EUCI has been accredited as an Authorized Provider by the International Association for Continuing Education and Training (IACET).  In obtaining this accreditation, EUCI has demonstrated that it  complies with the ANSI/IACET Standard which is recognized internationally as a standard of good practice. As a result of their Authorized Provider status, EUCI is authorized to offer IACET CEUs for its programs that qualify under the ANSI/IACET Standard.

EUCI is authorized by IACET to offer 1.0 CEUs for this event.


Instructional Methods

This program will use PowerPoint Presentations, group discussions, as well as active participation.

Requirements for a Successful Completion of Program

Participants must sign in/out each day and be in attendance for the entirety of the course to be eligible for continuing education credit.


Tuesday, May 22, 2018

12:30 – 1:00 p.m. :: Registration

1:00 – 1:15 p.m. :: Overview and Introductions

1:15 – 3:15 p.m. :: Review of Key Concepts

  • Portfolio management goals, objectives, and expected results
  • Position management versus active cash flow management
  • Distinction and applications of Mark-to-Market, Value at Risk, Cost at Risk, Rates at Risk, Gross Margin at Risk
  • Principal risk factors and relative risk contributions to manage portfolio
  • Market dynamics of forward and spot prices and disassociation risks between forward and spot
  • New spot market dynamics for both day-ahead and real-time and the impact of higher renewables on market prices and portfolio risks
  • Building forward curves in gas and power markets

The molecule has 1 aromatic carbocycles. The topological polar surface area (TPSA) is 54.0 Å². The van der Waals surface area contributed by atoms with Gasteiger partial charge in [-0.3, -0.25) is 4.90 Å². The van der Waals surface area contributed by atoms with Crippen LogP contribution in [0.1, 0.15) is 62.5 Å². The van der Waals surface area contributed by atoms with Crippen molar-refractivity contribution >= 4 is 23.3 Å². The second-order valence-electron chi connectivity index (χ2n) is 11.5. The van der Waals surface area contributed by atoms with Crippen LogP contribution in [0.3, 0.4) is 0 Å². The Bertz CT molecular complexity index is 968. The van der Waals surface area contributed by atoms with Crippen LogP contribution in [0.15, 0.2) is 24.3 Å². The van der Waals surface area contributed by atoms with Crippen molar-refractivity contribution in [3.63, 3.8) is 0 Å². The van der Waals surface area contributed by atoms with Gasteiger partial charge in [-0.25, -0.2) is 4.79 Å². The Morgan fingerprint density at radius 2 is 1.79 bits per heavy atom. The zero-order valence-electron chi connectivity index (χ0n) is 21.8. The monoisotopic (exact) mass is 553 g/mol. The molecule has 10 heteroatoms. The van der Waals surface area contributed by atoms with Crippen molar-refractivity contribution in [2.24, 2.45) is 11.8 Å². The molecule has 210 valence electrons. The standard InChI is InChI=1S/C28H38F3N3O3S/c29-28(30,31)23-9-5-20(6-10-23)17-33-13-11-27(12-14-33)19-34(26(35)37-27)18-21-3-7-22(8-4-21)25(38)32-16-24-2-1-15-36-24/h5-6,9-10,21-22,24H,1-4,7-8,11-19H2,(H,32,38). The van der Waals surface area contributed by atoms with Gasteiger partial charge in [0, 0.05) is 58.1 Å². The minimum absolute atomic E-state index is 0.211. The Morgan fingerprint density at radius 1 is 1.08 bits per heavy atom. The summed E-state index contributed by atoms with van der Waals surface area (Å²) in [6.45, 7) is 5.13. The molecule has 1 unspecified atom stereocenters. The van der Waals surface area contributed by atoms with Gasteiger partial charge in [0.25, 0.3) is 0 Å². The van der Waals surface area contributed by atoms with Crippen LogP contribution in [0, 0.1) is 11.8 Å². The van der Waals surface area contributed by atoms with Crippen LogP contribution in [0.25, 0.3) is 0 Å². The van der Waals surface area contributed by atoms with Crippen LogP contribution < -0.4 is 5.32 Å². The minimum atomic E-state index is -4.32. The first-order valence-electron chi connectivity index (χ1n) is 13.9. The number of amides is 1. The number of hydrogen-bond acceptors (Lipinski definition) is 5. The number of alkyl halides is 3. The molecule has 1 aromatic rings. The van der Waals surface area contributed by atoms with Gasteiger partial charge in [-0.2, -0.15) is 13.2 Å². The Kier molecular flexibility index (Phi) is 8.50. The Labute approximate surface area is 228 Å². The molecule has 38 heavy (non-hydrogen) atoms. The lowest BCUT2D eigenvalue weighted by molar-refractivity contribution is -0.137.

• Weather as a key structural variable for supply (renewables), demand, and prices
  • Intrinsic and extrinsic value and risk components
  • Case study – Portfolio management strategies for retailer, wholesaler, and integrated utilities

3:15 – 3:30 p.m. :: Afternoon Break

3:30 – 4:15 p.m. :: Hedge Instrument Dynamics (I): Linear, Non-linear, Exotic

  • Linear forward contracts
  • Non-linear option instruments on forward contracts
  • Power and gas specific spot price base exotics
  • Transmission and basis price instruments
  • Weather derivatives
  • Instrument valuation approaches and issues
  • Cross-commodity hedging

4:15 – 4:45 p.m. :: Physical System Dynamics

  • Generation asset modeling
    • Thermal generation
    • Renewables
    • Batteries
  • Retail load modeling
  • Transmission rights and basis value
  • Integrated utilities

4:45 p.m. :: Program Adjourns for Day

Wednesday, May 23, 2018

7:30 – 8:00 a.m. :: Continental Breakfast

8:00 – 8:30 a.m. :: Application of Hedge Contracts

  • Application and uses of hedge instrument payoffs
  • Case study: Uses of options for protection against price spikes
  • Main drivers of option premiums